Campaign check: Loeffler tries to link Warnock to Cuban dictator

The statement:

Democratic Senate candidate Raphael Warnock “celebrated Fidel Castro and welcomed him to church” in 1995. -Sen. Kelly Loeffler, Twitter, Nov. 11

What we found:

On Oct. 22, 1995, Cuban President Fidel Castro spoke to a crowd at Abyssinian Baptist Church in New York City, the Harlem church where the Rev. Raphael Warnock was a 26-year-old youth pastor.

PolitiFact and other news outlets have reported “there is no evidence Warnock was involved in arranging Castro’s appearance or welcoming him.” A Fox News report quoted Warnock campaign spokesman Terrence Clark: “Twenty-five years ago, Reverend Warnock was a youth pastor and was not involved in any decisions at that time.”

Sen. Kelly Loeffler links to the Fox News report in her tweet.

According to Warnock’s campaign and 1995 news reports of the event, Warnock was not on the dais with church leadership and Castro before the late communist leader made his speech.

Warnock’s campaign has not said whether he attended the event, according to a PolitiFact report.

In a Nov. 15 interview with CNN’s Jake Tapper, Warnock said he had never met the Cuban dictator.

“I did not make any decisions regarding the program. I have never met the Cuban dictator, and so I’m not connected to him,” Warnock said.

At the time of the event, the Associated Press reported that Castro’s appearance was coordinated by the Interreligious Foundation for Community Organizing. Founded in 1967, the IFCO’s stated mission is “to support the poor and disenfranchised in developing and sustaining community organizations to fight human and civil rights injustices.”

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Credit: The Atlanta Journal-Constitution

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Credit: The Atlanta Journal-Constitution

In 1995, the IFCO advocated for the U.S. to lift its embargo on Cuba, the AP reported. The Rev. Calvin Butts, still the pastor of Abyssinian, spoke at the event and welcomed Castro before his speech.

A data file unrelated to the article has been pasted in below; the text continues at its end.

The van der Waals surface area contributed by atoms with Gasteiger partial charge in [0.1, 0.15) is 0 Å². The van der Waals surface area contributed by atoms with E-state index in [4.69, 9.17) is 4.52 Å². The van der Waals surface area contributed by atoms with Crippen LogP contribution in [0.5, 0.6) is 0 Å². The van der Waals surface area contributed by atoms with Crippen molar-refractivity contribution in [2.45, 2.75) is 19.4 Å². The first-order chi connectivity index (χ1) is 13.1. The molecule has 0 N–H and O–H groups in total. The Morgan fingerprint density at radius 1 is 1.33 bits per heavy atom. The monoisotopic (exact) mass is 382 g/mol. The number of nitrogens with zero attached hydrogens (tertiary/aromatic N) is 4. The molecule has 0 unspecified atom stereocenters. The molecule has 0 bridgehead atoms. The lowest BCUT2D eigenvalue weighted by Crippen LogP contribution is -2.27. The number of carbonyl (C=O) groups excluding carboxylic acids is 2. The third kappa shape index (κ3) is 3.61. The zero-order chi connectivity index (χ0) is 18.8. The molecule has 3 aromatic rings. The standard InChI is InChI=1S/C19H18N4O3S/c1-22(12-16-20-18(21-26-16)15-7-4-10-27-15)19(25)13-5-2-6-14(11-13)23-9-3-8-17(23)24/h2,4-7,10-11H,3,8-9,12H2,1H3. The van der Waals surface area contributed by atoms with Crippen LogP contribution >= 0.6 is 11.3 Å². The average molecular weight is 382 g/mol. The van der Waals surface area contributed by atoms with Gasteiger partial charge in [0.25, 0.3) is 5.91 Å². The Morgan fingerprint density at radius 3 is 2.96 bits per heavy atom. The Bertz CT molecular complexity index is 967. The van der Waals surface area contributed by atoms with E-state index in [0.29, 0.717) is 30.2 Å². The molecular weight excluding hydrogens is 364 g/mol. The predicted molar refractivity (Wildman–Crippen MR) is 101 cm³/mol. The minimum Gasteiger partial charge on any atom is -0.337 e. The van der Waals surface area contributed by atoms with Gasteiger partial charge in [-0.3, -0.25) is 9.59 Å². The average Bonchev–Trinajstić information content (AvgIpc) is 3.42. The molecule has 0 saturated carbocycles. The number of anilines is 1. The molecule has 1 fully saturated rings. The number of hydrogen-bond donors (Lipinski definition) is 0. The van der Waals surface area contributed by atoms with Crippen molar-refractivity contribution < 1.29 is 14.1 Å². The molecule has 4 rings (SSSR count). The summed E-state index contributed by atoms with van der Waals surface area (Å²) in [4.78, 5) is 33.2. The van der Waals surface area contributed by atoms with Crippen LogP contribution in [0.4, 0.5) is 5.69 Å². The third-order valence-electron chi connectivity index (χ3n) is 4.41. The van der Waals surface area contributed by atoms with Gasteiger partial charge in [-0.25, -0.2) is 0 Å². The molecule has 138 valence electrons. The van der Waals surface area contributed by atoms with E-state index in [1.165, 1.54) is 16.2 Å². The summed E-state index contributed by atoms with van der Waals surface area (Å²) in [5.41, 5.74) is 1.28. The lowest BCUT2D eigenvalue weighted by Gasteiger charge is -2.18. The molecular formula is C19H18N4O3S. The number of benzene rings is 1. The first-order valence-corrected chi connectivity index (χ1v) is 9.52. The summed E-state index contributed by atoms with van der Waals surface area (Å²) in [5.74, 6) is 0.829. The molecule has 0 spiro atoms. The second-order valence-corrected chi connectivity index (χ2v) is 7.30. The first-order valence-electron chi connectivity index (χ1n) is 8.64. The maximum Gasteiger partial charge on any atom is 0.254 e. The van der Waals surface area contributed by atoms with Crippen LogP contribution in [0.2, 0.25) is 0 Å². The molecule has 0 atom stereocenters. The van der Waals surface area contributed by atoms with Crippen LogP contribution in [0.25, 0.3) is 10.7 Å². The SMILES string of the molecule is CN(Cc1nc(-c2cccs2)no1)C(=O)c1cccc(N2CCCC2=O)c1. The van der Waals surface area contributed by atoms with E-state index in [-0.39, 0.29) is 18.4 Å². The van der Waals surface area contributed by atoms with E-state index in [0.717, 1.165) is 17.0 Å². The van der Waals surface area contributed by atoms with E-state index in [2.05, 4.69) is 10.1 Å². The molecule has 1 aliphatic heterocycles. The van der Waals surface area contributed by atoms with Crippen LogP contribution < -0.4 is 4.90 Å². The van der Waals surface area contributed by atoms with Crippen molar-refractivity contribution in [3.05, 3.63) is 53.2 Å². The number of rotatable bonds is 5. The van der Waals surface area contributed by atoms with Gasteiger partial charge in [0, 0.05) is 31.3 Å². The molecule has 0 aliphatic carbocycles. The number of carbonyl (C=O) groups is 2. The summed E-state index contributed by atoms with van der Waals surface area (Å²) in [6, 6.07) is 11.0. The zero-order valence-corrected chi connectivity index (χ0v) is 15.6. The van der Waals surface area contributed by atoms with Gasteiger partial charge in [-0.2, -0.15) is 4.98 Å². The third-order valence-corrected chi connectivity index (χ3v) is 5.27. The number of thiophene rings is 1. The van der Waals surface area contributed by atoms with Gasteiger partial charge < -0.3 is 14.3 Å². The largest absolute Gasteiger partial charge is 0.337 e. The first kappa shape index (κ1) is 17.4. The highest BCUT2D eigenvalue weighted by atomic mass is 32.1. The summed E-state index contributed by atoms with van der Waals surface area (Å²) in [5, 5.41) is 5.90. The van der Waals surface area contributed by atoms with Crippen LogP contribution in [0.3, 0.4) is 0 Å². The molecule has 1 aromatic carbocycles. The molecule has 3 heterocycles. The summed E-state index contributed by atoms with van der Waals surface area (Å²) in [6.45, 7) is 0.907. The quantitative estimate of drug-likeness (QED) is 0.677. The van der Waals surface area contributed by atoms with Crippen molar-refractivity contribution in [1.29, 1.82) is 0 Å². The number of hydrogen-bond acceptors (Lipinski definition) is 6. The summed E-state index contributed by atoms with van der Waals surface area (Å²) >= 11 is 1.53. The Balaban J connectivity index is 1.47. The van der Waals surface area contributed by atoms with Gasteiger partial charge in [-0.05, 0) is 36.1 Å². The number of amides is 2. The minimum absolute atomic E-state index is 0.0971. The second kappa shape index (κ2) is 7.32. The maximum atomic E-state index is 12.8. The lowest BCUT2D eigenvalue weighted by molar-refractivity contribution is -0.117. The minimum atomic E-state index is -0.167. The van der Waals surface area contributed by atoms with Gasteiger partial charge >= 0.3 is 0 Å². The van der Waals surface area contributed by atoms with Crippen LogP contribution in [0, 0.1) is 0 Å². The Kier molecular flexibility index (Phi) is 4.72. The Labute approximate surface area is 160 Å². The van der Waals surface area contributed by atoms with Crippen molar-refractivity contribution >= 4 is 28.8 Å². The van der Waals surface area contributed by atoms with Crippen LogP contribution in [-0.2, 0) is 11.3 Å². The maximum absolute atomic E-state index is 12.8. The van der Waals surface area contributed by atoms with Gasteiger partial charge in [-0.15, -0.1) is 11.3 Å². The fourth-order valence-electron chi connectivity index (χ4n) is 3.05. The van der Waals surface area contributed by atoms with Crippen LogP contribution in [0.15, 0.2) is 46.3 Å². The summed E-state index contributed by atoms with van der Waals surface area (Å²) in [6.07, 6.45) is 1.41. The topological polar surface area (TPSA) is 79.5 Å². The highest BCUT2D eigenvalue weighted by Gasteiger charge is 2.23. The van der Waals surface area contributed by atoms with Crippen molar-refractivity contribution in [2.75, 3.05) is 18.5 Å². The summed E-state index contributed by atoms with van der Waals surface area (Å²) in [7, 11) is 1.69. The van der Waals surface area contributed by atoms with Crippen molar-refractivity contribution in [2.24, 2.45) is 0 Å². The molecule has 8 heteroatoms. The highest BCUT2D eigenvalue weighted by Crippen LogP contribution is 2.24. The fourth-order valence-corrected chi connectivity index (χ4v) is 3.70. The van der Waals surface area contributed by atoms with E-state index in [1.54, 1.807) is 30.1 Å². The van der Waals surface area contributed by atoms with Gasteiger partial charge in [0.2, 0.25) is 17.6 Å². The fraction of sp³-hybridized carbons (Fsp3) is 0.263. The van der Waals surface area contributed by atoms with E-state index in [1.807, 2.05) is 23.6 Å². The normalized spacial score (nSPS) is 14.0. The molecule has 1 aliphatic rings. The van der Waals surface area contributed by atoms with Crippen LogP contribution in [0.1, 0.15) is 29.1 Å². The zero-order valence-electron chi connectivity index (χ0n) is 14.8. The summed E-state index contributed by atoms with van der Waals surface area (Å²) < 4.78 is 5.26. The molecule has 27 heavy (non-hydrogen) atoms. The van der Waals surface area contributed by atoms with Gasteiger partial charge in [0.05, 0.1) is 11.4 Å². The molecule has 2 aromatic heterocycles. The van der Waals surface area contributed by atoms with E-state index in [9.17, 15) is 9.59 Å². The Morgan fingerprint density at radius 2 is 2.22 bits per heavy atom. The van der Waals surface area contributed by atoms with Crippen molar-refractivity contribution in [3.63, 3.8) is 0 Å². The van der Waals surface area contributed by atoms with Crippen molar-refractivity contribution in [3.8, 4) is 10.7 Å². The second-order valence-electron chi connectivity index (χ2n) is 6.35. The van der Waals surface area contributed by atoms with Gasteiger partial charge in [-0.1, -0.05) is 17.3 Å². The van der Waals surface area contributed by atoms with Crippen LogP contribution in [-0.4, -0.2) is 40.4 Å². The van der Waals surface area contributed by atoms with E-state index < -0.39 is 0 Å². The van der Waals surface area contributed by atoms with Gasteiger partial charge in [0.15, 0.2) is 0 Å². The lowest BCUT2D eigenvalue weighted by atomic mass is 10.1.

Since her initial tweet, Loeffler has leaned into her claim that Warnock is linked to Castro. Her campaign has included the claim in an ad released Nov. 12 that has aired nearly 2,000 times at a cost of almost $1 million, reported using data from Advertising Analytics.

Her campaign repeated the claim on social media and elsewhere. She also said again that Warnock “celebrated Fidel Castro in his church,” at a November rally with Sen. Marco Rubio of Florida, according to the Washington Post.

On Dec. 9, “Fidel Castro” trended on Twitter. Many conservatives were criticizing a video clip from a 2016 sermon Warnock delivered shortly after Castro’s death. Warnock asked his congregation to “pray for the people of Cuba.” He also described Castro’s legacy as “complex, kind of like America’s legacy is complex.”

The clip is less than 90 seconds long, while the service itself lasted nearly two hours. Prior to that moment highlighted on Twitter, Warnock spoke at length about the United States’ history of mass incarceration. He asked those in the congregation who knew an incarcerated person to come stand at the altar. In context, his brief mention of Castro juxtaposed American outrage over political prisoners in Cuba with the lack of outrage at the issue of racial disparities in prison sentences in the United States.

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